When I was younger, I had time and energy to spare on weird side-projects, and a comparative lack of ideas worth spending them on. Now I have some ideas, but no time and energy to spare. I share these ideas below, in case anyone is in the same situation I was a decade ago[1].

Editing Weird Worthwhile Writers

Lsusr has a lot of interesting things to say. He also makes a lot of trivial grammar/spelling/style mistakes. It occurred to me about a year ago that someone could pleasantly do a modest amount of good very easily by volunteering to edit for him; it also occurred to me that doing this for his business writing might be a good way to learn about running a company and make connections that could be useful later. I then proceeded to not do that, because editing work isn’t my comparative advantage, and because I’d feel like I was stealing a role which could be filled by someone much younger, more ambitious and less experienced than me. Recently, that role has been filled by someone much younger, more ambitious and less experienced than me; it seems to be going pretty well for everyone involved so far.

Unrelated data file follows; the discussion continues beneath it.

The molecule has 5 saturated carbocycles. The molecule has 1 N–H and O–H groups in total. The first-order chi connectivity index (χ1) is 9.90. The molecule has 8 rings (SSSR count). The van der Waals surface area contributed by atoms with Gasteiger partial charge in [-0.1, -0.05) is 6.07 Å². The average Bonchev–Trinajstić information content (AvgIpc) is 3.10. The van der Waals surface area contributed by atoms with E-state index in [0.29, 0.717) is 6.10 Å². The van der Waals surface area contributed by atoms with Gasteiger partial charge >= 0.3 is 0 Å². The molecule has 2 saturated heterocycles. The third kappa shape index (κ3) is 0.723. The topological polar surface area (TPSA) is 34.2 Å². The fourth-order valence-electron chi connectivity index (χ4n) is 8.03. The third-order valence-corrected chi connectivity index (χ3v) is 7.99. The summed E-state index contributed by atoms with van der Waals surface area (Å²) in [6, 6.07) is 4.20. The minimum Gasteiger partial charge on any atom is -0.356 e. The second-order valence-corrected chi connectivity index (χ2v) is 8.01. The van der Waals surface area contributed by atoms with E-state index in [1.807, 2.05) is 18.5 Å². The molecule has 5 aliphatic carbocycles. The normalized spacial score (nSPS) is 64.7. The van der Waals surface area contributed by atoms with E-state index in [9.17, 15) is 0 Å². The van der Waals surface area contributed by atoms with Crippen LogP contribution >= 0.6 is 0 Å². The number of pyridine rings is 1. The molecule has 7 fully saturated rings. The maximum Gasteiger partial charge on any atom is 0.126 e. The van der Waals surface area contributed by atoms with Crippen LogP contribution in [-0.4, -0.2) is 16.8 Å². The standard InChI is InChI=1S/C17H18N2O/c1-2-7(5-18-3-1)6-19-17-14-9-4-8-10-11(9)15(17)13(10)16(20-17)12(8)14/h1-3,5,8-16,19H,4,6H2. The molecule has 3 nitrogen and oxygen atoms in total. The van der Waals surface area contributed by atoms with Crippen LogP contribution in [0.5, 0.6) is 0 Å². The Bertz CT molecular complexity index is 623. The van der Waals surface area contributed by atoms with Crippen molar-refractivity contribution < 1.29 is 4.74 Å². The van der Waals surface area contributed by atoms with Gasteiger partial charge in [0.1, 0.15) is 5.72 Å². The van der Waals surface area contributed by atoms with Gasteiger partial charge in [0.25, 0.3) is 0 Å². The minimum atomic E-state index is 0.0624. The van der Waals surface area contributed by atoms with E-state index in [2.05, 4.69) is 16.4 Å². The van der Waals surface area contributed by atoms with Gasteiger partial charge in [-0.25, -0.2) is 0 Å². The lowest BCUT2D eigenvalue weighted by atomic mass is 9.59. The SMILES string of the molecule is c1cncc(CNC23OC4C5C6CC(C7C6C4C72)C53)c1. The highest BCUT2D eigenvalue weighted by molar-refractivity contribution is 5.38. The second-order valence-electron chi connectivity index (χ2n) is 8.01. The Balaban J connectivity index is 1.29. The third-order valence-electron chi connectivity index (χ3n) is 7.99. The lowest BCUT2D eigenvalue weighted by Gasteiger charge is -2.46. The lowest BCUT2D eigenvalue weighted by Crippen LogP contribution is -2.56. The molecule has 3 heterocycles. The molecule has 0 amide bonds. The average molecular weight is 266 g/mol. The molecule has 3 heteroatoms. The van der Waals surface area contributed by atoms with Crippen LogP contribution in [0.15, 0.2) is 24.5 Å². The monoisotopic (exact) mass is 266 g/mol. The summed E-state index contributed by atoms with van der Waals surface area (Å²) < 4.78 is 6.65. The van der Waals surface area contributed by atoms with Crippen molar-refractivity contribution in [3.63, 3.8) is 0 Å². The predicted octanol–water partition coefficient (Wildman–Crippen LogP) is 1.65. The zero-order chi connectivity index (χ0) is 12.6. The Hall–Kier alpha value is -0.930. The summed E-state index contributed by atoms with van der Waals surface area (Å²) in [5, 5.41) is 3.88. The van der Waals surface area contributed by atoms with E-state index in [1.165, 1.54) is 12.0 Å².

Dominic Cummings has a lot of interesting things to say. He also has an idiosyncratic writing style which is heavily informed by his time in the Civil Service, where everyone he had to communicate with was some combination of a) captive audiences, b) people whose hectic schedules leave them with negligible attention spans c) people who use all the same jargon he does and d) people he actively despises. A teenager on Twitter has accumulated a >10k following by translating his tweets from Dom-ese to English. I suspect that rewriting some of his essays would be a good way to get appreciation and attention from the internet in general and LessWrong in particular.